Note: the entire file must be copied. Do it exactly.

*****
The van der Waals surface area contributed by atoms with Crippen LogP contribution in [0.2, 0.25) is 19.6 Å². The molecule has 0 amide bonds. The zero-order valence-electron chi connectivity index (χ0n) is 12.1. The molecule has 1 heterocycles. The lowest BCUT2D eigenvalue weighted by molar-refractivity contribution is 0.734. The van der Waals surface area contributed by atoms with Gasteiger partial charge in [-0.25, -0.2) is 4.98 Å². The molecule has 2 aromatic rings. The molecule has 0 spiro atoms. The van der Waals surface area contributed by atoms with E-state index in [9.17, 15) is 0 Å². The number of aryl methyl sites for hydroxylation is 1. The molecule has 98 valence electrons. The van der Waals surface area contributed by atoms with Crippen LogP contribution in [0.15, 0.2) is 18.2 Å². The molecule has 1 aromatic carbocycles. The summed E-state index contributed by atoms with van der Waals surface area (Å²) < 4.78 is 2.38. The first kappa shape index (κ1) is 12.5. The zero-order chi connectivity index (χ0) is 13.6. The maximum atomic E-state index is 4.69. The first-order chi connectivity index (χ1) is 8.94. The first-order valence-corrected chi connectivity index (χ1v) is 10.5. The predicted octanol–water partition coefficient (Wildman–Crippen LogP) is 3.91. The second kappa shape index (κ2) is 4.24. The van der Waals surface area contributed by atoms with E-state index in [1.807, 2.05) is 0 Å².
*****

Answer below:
The van der Waals surface area contributed by atoms with Crippen LogP contribution in [0.2, 0.25) is 19.6 Å². The molecule has 0 amide bonds. The zero-order valence-electron chi connectivity index (χ0n) is 12.1. The molecule has 1 heterocycles. The lowest BCUT2D eigenvalue weighted by molar-refractivity contribution is 0.734. The van der Waals surface area contributed by atoms with Gasteiger partial charge in [-0.25, -0.2) is 4.98 Å². The molecule has 2 aromatic rings. The molecule has 0 spiro atoms. The van der Waals surface area contributed by atoms with E-state index in [9.17, 15) is 0 Å². The number of aryl methyl sites for hydroxylation is 1. The molecule has 98 valence electrons. The van der Waals surface area contributed by atoms with Crippen LogP contribution in [0.15, 0.2) is 18.2 Å². The molecule has 1 aromatic carbocycles. The summed E-state index contributed by atoms with van der Waals surface area (Å²) < 4.78 is 2.38. The first kappa shape index (κ1) is 12.5. The zero-order chi connectivity index (χ0) is 13.6. The maximum atomic E-state index is 4.69. The first-order chi connectivity index (χ1) is 8.94. The first-order valence-corrected chi connectivity index (χ1v) is 10.5. The predicted octanol–water partition coefficient (Wildman–Crippen LogP) is 3.91. The second kappa shape index (κ2) is 4.24. The van der Waals surface area contributed by atoms with E-state index in [1.807, 2.05) is 0 Å².